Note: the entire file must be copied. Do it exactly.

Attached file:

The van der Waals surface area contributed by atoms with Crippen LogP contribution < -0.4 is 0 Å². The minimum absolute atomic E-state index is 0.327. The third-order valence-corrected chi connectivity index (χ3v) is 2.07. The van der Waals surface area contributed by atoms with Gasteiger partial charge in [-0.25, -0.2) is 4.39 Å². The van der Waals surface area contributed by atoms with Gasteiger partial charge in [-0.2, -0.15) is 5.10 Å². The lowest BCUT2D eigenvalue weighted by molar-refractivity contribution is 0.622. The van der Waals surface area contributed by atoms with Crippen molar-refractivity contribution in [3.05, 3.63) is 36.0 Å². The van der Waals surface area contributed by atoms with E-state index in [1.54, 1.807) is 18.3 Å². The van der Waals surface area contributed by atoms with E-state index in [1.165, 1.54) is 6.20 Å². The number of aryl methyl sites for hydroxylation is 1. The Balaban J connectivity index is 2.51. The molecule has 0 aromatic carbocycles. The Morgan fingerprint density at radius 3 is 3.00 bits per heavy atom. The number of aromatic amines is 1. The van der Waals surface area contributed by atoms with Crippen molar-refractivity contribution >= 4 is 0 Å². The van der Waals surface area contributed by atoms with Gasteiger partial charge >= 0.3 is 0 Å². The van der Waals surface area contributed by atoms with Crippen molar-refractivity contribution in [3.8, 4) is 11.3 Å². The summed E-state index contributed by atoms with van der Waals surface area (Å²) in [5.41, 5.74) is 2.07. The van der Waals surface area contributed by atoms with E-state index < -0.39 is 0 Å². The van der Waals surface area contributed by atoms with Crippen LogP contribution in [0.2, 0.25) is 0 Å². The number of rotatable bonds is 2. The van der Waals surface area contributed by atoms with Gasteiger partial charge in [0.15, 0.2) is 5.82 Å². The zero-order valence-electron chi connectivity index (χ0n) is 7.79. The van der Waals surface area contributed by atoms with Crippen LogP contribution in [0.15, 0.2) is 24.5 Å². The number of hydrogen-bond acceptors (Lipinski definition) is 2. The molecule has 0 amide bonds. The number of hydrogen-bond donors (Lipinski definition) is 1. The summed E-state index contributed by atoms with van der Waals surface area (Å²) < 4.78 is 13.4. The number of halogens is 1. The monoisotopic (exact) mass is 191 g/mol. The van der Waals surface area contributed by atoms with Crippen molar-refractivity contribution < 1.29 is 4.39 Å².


The van der Waals surface area contributed by atoms with Crippen LogP contribution < -0.4 is 0 Å². The minimum absolute atomic E-state index is 0.327. The third-order valence-corrected chi connectivity index (χ3v) is 2.07. The van der Waals surface area contributed by atoms with Gasteiger partial charge in [-0.25, -0.2) is 4.39 Å². The van der Waals surface area contributed by atoms with Gasteiger partial charge in [-0.2, -0.15) is 5.10 Å². The lowest BCUT2D eigenvalue weighted by molar-refractivity contribution is 0.622. The van der Waals surface area contributed by atoms with Crippen molar-refractivity contribution in [3.05, 3.63) is 36.0 Å². The van der Waals surface area contributed by atoms with E-state index in [1.54, 1.807) is 18.3 Å². The van der Waals surface area contributed by atoms with E-state index in [1.165, 1.54) is 6.20 Å². The number of aryl methyl sites for hydroxylation is 1. The Balaban J connectivity index is 2.51. The molecule has 0 aromatic carbocycles. The Morgan fingerprint density at radius 3 is 3.00 bits per heavy atom. The number of aromatic amines is 1. The van der Waals surface area contributed by atoms with Crippen molar-refractivity contribution >= 4 is 0 Å². The van der Waals surface area contributed by atoms with Gasteiger partial charge >= 0.3 is 0 Å². The van der Waals surface area contributed by atoms with Crippen molar-refractivity contribution in [3.8, 4) is 11.3 Å². The summed E-state index contributed by atoms with van der Waals surface area (Å²) in [5.41, 5.74) is 2.07. The van der Waals surface area contributed by atoms with E-state index < -0.39 is 0 Å². The van der Waals surface area contributed by atoms with Crippen LogP contribution in [0.2, 0.25) is 0 Å². The number of rotatable bonds is 2. The van der Waals surface area contributed by atoms with Gasteiger partial charge in [0.15, 0.2) is 5.82 Å². The zero-order valence-electron chi connectivity index (χ0n) is 7.79. The van der Waals surface area contributed by atoms with Crippen LogP contribution in [0.15, 0.2) is 24.5 Å². The number of hydrogen-bond acceptors (Lipinski definition) is 2. The molecule has 0 amide bonds. The number of hydrogen-bond donors (Lipinski definition) is 1. The summed E-state index contributed by atoms with van der Waals surface area (Å²) < 4.78 is 13.4. The number of halogens is 1. The monoisotopic (exact) mass is 191 g/mol. The van der Waals surface area contributed by atoms with Crippen molar-refractivity contribution < 1.29 is 4.39 Å².